Background Engineering: Faculty members should adopt effective pedagogical approaches in order to maximize student learning. The beliefs of faculty members about instructional practice are an important construct in determining what and how they teach. Purpose: This study investigates the effect of faculty members' involvement in model-eliciting activities on their beliefs about classroom instruction. This study is guided by the following research question: How do faculty members' beliefs about teaching, learning, and assessment change through the use of model-eliciting activities (MEAs)? Design/Method: Using a multicase study design, four engineering faculty members from across the United States were studied while they developed, implemented, and assessed MEAs. Data were collected from sources including semistructured interviews about teaching beliefs and practices, a demographics and academic background survey, and biweekly surveys on MEA implementation and beliefs. Yearly interviews were coded using a rubric that classifies beliefs on a scale from instructor-centered to student-centered. Results: Over the course of the three-year study, the beliefs of all four faculty members shifted towards a more student-centered view of teaching. The faculty members indicated that they were able to emphasize teamwork, real-world practice, problem-solving skills, timely feedback, constructed knowledge, communication, active learning, formative assessment, and the discipline of engineering through the use of MEAs. Conclusions: This study provides evidence that developing and implementing MEAs can help both experienced and beginning faculty members change their beliefs toward a student-centered view of instruction.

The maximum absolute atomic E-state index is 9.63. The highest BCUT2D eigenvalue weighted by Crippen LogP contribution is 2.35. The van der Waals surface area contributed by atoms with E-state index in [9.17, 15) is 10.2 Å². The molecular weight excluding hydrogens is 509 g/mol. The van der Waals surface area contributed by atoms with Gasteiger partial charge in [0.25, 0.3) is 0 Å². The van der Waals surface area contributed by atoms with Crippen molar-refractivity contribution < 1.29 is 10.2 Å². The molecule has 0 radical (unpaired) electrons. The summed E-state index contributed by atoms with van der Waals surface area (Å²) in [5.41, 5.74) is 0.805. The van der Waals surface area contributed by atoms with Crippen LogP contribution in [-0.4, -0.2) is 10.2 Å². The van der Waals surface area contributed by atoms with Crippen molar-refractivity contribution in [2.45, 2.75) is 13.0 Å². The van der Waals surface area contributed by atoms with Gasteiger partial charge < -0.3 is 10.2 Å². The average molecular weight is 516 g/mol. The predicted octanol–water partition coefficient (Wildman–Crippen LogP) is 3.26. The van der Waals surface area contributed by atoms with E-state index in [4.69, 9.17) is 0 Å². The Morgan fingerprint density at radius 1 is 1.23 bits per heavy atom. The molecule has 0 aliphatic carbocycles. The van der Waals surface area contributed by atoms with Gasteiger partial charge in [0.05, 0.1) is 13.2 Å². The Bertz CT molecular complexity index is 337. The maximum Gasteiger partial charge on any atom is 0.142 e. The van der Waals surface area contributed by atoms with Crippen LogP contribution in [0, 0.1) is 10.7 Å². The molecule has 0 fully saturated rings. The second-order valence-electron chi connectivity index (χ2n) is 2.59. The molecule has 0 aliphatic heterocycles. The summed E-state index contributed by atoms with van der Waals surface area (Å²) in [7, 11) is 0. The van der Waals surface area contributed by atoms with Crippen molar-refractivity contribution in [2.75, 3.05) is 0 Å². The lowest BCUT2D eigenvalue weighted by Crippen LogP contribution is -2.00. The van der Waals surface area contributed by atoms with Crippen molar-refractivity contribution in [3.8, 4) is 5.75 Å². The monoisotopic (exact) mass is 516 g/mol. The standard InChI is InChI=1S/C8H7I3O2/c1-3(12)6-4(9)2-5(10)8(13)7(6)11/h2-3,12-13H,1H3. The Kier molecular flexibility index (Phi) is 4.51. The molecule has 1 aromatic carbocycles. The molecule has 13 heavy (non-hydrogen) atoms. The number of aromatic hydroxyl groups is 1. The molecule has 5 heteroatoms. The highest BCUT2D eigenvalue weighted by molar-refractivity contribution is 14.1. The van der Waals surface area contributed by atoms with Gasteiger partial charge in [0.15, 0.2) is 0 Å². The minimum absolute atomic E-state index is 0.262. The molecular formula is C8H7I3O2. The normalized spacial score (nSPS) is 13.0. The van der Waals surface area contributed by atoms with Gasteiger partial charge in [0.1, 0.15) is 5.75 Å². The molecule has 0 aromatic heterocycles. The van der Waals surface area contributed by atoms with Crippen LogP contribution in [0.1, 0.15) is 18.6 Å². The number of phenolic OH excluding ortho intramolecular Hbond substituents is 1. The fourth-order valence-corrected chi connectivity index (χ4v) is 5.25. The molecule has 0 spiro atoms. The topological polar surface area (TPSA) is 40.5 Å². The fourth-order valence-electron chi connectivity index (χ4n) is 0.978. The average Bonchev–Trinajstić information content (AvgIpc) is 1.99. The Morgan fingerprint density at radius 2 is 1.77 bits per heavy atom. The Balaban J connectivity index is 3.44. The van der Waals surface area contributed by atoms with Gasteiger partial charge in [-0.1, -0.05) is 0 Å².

- Instructor beliefs
- Undergraduate engineering education